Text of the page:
Monthly Archives: September 2018

A Long Silence

Broome County Courthouse, Binghamton, NY, Author Doug Kerr (CC BY-SA 2.0 Generic)

Statutes of Limitations are time limits under the law within which accusations can be criminally prosecuted or civil damages pursued.

Purpose

Statutes of Limitations serve a dual purpose.  They encourage investigation while evidence is still available and memories fresh.   And they allow society to move forward in an orderly fashion, with old disputes resolved.

Tolling

Murder has consistently been viewed as the exception.  The crime is considered so grave by society that it warrants investigation whenever uncovered…even after many years.  The question we must ask is how closely other allegations parallel this.

Most states suspend or “toll” their Statutes of Limitations to allow injured minors to reach majority.

Many states have made special provisions for child sexual abuse cases – in part because of the breadth and heinous nature of such crimes, in part because victims are often reluctant to come forward for years, and in part because there may be repressed memories involved [1].

A Long Silence

Systemic suppression of the truth – as, for instance, by the Catholic Church – may result in a long silence.  That does not ensure societal peace…much less justice.

[1]  National Conference of State Legislatures (NCSL), “State Civil Statutes of Limitations in Child Sexual Abuse Cases”, 5/30/17, http://www.ncsl.org/research/human-services/state-civil-statutes-of-limitations-in-child-sexua.aspx.

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Filed under Abuse of Power, Child Abuse, Child Molestation, Christianity, Emotional Abuse, Justice, Law, Neglect, Physical Abuse, Religion, Sexual Abuse

Credibility

Detail from “Allegory of Justice” by Claude Laprade (1702), Museo Nacional Machado de Castro, Portugal, Author P.Lameiro (CC BY-SA 3.0 Unported)

Given the recent #MeToo Movement, the Roman Catholic Church sex scandal, and the growing frequency of child abuse allegations in the context of custody disputes, the issue of credibility is crucial.

False allegations – whether of rape or child abuse which did not occur – are a serious concern.  Lives and careers can be destroyed by them.

Signs of Truthfulness

There are factors which tend to support the truthfulness of victims.  These include the following:

  • A complaint to authority, in close proximity to the alleged event.
  • Documented physical injury, in close proximity to the alleged event.
  • Changes in the behavior of a child, in close proximity to the alleged event.
  • Detailed descriptions of sexual interaction by a young child.
  • Multiple victims, unrelated to one another.
  • Recurrent victims, when an accused relocates or is reassigned.

None of these factors, by themselves, assure that allegations are grounded in fact.  Each, however, carries some weight.  All are present in the Catholic Church sex scandal. Continue reading

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Filed under Child Abuse, Child Molestation, Christianity, Justice, Law, Rape, Religion, Sexual Abuse, Sexual Assault, Violence Against Women

Predator Priests, Part 3

Cardinal Bernard Francis Law, former Archbishop of Boston who resigned in response to the Catholic Church sex scandal, Author City of Boston Archives, Source https://www.flickr.com/photos/cityofbostonarchives/9519694234/ (CC Attribution 2.0 Generic)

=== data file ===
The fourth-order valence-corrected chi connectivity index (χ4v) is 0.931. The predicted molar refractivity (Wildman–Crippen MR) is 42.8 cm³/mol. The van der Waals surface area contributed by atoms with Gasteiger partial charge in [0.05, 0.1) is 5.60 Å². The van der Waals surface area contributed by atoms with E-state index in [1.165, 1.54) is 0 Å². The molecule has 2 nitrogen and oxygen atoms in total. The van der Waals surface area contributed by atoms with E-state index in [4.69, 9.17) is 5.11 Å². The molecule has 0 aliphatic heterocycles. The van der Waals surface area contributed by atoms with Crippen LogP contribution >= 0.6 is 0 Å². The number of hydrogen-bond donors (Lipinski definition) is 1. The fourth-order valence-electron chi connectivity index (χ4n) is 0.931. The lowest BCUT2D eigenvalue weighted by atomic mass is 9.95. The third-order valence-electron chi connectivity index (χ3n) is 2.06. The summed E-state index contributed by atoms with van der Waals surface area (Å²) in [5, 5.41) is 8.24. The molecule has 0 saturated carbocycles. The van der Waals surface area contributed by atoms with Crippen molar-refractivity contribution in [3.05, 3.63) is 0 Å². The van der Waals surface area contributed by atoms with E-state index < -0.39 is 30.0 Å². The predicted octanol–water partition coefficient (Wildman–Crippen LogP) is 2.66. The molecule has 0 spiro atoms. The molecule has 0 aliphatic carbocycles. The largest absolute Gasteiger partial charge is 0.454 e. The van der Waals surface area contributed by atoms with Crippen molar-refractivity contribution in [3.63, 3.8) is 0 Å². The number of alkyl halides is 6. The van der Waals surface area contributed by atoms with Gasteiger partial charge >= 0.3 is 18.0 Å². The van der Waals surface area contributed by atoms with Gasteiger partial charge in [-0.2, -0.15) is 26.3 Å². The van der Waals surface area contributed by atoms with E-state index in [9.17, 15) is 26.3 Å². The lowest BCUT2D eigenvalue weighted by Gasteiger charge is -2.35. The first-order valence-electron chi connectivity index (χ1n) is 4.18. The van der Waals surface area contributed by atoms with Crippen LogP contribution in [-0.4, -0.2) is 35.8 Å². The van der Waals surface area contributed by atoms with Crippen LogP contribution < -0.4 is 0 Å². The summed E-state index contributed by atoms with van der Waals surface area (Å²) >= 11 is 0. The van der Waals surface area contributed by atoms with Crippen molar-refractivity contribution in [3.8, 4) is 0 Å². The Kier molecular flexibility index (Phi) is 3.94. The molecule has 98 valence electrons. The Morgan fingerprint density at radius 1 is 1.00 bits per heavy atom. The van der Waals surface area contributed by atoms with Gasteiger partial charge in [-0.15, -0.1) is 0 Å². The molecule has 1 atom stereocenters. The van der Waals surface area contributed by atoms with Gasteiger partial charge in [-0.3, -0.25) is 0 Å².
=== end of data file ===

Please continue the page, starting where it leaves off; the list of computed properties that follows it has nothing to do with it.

Whether in the Roman Catholic Church or evangelical church, clergy abuse is a fundamental betrayal of Christian belief.

The Good Shepherd

Christ the Good Shepherd, the Suffering Servant, sacrificed Himself for our sake.  The sinless Savior took on our sins, and went to the cross in our place.  Predator priests do the opposite.  They prey on the innocent, targeting the weak and vulnerable under their care, for the sake of perverse self-gratification.

This is perhaps the lowest, most despicable form of abuse.  Not only does it destroy a child’s confidence and self-esteem, but a child’s very faith in God.

The Priest/Penitent Relationship

The relationship between a priest and penitent is intended to be sacred, on a par with the relationship between a father and child.  It is meant to mirror the relationship between God and man, and is or should be based on trust.  When that trust is violated, the wound is deep and lasting.

Qualifications for Christian Leadership

And a servant of the Lord must…be gentle to all, able to teach, patient, in humility correcting those who are in opposition, if God perhaps will grant them repentance, so that they may know the truth…” (2 Tim. 2: 24-25).

“A bishop…must be blameless, the husband of one wife, temperate, sober-minded, of good behavior…not given to wine, not violent, not greedy for money, but gentle…one who rules his own house well…not a novice, lest being puffed up with pride he fall into the same condemnation as the devil.  Moreover he must have a good testimony among those who are outside, lest he fall into reproach and the snare of the devil” (1 Tim. 3: 2-7).

“For a bishop must be blameless, as a steward of God, not self-willed, not quick-tempered, not given to wine, not violent, not greedy for money, but…a lover of what is good, sober-minded, just, holy, self-controlled, holding fast the faithful word as he has been taught, that he may be able, by sound doctrine, both to exhort and convict those who contradict” (Titus 1: 7-9).

Scripture lays out the necessary characteristics for Christian leadership.  These include self-control, gentleness, humility, fidelity, and genuine holiness (as distinguished from the mere appearance of piety) .

Predator priests lack every one of these. Continue reading

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Filed under Abuse of Power, Child Abuse, Child Molestation, Christianity, Emotional Abuse, Rape, Religion, Sexual Abuse, Sexual Assault